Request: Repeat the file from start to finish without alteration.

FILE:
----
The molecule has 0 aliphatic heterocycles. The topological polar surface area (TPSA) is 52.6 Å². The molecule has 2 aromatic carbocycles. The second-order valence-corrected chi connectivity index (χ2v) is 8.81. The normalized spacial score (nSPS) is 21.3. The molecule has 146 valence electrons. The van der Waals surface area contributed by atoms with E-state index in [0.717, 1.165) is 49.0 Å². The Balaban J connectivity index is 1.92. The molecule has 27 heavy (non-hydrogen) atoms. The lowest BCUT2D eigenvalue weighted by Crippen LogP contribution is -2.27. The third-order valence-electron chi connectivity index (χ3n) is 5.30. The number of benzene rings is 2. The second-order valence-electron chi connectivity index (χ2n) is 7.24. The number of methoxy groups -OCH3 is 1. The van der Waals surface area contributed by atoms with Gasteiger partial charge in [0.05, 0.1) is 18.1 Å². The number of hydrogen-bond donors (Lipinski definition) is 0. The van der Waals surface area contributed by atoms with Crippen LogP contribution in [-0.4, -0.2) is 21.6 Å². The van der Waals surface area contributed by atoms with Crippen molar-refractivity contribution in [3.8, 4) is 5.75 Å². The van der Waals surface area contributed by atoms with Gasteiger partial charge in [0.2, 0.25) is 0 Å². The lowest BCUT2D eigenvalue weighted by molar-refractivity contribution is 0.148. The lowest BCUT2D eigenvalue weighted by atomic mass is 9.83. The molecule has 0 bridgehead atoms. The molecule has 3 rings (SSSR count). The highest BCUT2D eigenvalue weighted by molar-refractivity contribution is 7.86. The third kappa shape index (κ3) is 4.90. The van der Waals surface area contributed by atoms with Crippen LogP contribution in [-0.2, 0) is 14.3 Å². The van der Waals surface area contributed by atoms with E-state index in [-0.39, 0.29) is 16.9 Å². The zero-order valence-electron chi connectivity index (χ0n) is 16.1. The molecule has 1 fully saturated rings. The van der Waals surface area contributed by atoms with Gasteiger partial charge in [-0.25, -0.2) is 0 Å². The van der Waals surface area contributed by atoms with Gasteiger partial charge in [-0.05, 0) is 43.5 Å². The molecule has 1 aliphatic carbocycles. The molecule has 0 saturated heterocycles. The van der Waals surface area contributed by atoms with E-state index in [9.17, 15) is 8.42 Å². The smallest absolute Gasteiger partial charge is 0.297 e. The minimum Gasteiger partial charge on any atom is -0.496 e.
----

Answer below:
The molecule has 0 aliphatic heterocycles. The topological polar surface area (TPSA) is 52.6 Å². The molecule has 2 aromatic carbocycles. The second-order valence-corrected chi connectivity index (χ2v) is 8.81. The normalized spacial score (nSPS) is 21.3. The molecule has 146 valence electrons. The van der Waals surface area contributed by atoms with E-state index in [0.717, 1.165) is 49.0 Å². The Balaban J connectivity index is 1.92. The molecule has 27 heavy (non-hydrogen) atoms. The lowest BCUT2D eigenvalue weighted by Crippen LogP contribution is -2.27. The third-order valence-electron chi connectivity index (χ3n) is 5.30. The number of benzene rings is 2. The second-order valence-electron chi connectivity index (χ2n) is 7.24. The number of methoxy groups -OCH3 is 1. The van der Waals surface area contributed by atoms with Gasteiger partial charge in [0.05, 0.1) is 18.1 Å². The number of hydrogen-bond donors (Lipinski definition) is 0. The van der Waals surface area contributed by atoms with Crippen LogP contribution in [-0.4, -0.2) is 21.6 Å². The van der Waals surface area contributed by atoms with Crippen molar-refractivity contribution in [3.8, 4) is 5.75 Å². The van der Waals surface area contributed by atoms with Gasteiger partial charge in [0.2, 0.25) is 0 Å². The lowest BCUT2D eigenvalue weighted by molar-refractivity contribution is 0.148. The lowest BCUT2D eigenvalue weighted by atomic mass is 9.83. The molecule has 0 bridgehead atoms. The molecule has 3 rings (SSSR count). The highest BCUT2D eigenvalue weighted by molar-refractivity contribution is 7.86. The third kappa shape index (κ3) is 4.90. The van der Waals surface area contributed by atoms with Crippen LogP contribution in [-0.2, 0) is 14.3 Å². The van der Waals surface area contributed by atoms with E-state index in [-0.39, 0.29) is 16.9 Å². The zero-order valence-electron chi connectivity index (χ0n) is 16.1. The molecule has 1 fully saturated rings. The van der Waals surface area contributed by atoms with Gasteiger partial charge in [-0.25, -0.2) is 0 Å². The van der Waals surface area contributed by atoms with Gasteiger partial charge in [-0.05, 0) is 43.5 Å². The molecule has 1 aliphatic carbocycles. The molecule has 0 saturated heterocycles. The van der Waals surface area contributed by atoms with E-state index in [9.17, 15) is 8.42 Å². The smallest absolute Gasteiger partial charge is 0.297 e. The minimum Gasteiger partial charge on any atom is -0.496 e.